Perioperative Complications and Outcome of Laparoscopic Cholecystectomy in 20 Dogs

Jacqueline Scott, Ameet Singh, Philipp Mayhew, J. Brad Case, Jeffrey J. Runge, Matthieu Gatineau, Jessica Kilkenny

Research output: Contribution to journalArticle

7 Citations (Scopus)

Abstract

Objective: To report the complications and outcome of dogs undergoing laparoscopic cholecystectomy for uncomplicated gall bladder disease. Study Design: Multi-institutional case series. Animals: Client-owned dogs (n=20). Methods: Medical records of dogs that underwent laparoscopic cholecystectomy were reviewed and signalment, history, clinical and ultrasound examination findings, surgical variables, and complications were collated. Laparoscopic cholecystectomy was performed using a multiport approach. Data were compared between dogs with successful laparoscopic cholecystectomy and dogs requiring conversion to open cholecystectomy. Results: Six dogs (30%) required conversion from laparoscopic to open cholecystectomy due to inability to ligate the cystic duct (3), evidence of gall bladder rupture (1), leakage from the cystic duct during dissection (1), and cardiac arrest (1). Cystic duct dissection was performed in 19 dogs using an articulating dissector (10), right angle forceps (7), and unrecorded (2). The cystic duct was ligated in 15 dogs using surgical clips (5), suture (6), or a combination (4). All dogs were discharged from the hospital and had resolution of clinical signs, although 1 dog developed pancreatitis and 1 dog required revision surgery for bile peritonitis. There was no significant difference in preoperative blood analysis results, surgical technique, or duration of hospitalization between dogs undergoing laparoscopic cholecystectomy and cases converted to open cholecystectomy. Conclusion: Laparoscopic cholecystectomy can be performed successfully for uncomplicated gall bladder disease in dogs after careful case selection. The surgeon considering laparoscopic cholecystectomy should be familiar with a variety of methods for cystic duct dissection and ligation to avoid difficulties during the procedure.

Original languageEnglish (US)
JournalVeterinary Surgery
DOIs
StateAccepted/In press - 2016

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Laparoscopic Cholecystectomy
Dogs
dogs
Cystic Duct
Cholecystectomy
gall bladder diseases
Gallbladder Diseases
Dissection
Surgical Instruments
surgery
cardiac arrest
pancreatitis
peritonitis
hematologic tests
gall bladder
surgeons
sutures
bile
Heart Arrest
Peritonitis

ASJC Scopus subject areas

  • veterinary(all)

Cite this

Scott, J., Singh, A., Mayhew, P., Brad Case, J., Runge, J. J., Gatineau, M., & Kilkenny, J. (Accepted/In press). Perioperative Complications and Outcome of Laparoscopic Cholecystectomy in 20 Dogs. Veterinary Surgery. https://doi.org/10.1111/vsu.12534

Perioperative Complications and Outcome of Laparoscopic Cholecystectomy in 20 Dogs. / Scott, Jacqueline; Singh, Ameet; Mayhew, Philipp; Brad Case, J.; Runge, Jeffrey J.; Gatineau, Matthieu; Kilkenny, Jessica.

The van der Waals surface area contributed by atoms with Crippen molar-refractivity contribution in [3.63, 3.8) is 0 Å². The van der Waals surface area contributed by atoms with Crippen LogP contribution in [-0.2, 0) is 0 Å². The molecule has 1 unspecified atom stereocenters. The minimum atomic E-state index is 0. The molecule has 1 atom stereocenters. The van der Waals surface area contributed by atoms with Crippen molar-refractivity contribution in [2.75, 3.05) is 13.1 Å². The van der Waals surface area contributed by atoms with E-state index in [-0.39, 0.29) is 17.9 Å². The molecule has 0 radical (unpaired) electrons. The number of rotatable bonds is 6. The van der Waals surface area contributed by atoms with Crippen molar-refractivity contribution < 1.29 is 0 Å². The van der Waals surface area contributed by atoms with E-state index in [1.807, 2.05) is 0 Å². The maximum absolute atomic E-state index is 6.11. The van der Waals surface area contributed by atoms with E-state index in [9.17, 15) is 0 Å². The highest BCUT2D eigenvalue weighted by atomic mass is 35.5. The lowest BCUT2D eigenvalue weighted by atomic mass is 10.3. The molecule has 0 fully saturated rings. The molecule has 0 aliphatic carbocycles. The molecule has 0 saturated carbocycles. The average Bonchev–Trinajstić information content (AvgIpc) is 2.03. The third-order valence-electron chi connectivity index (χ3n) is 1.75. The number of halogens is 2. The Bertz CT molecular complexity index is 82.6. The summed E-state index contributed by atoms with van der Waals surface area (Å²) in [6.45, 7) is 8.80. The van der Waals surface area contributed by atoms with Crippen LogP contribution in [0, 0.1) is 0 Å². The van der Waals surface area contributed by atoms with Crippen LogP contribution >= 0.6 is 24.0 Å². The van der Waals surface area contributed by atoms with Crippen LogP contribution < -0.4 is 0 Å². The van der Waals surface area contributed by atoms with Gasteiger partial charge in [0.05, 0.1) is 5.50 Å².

In: Veterinary Surgery, 2016.

Research output: Contribution to journalArticle

Scott, Jacqueline ; Singh, Ameet ; Mayhew, Philipp ; Brad Case, J. ; Runge, Jeffrey J. ; Gatineau, Matthieu ; Kilkenny, Jessica. / Perioperative Complications and Outcome of Laparoscopic Cholecystectomy in 20 Dogs. In: Veterinary Surgery. 2016.
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abstract = "Objective: To report the complications and outcome of dogs undergoing laparoscopic cholecystectomy for uncomplicated gall bladder disease. Study Design: Multi-institutional case series. Animals: Client-owned dogs (n=20). Methods: Medical records of dogs that underwent laparoscopic cholecystectomy were reviewed and signalment, history, clinical and ultrasound examination findings, surgical variables, and complications were collated. Laparoscopic cholecystectomy was performed using a multiport approach. Data were compared between dogs with successful laparoscopic cholecystectomy and dogs requiring conversion to open cholecystectomy. Results: Six dogs (30{\%}) required conversion from laparoscopic to open cholecystectomy due to inability to ligate the cystic duct (3), evidence of gall bladder rupture (1), leakage from the cystic duct during dissection (1), and cardiac arrest (1). Cystic duct dissection was performed in 19 dogs using an articulating dissector (10), right angle forceps (7), and unrecorded (2). The cystic duct was ligated in 15 dogs using surgical clips (5), suture (6), or a combination (4). All dogs were discharged from the hospital and had resolution of clinical signs, although 1 dog developed pancreatitis and 1 dog required revision surgery for bile peritonitis. There was no significant difference in preoperative blood analysis results, surgical technique, or duration of hospitalization between dogs undergoing laparoscopic cholecystectomy and cases converted to open cholecystectomy. Conclusion: Laparoscopic cholecystectomy can be performed successfully for uncomplicated gall bladder disease in dogs after careful case selection. The surgeon considering laparoscopic cholecystectomy should be familiar with a variety of methods for cystic duct dissection and ligation to avoid difficulties during the procedure.",
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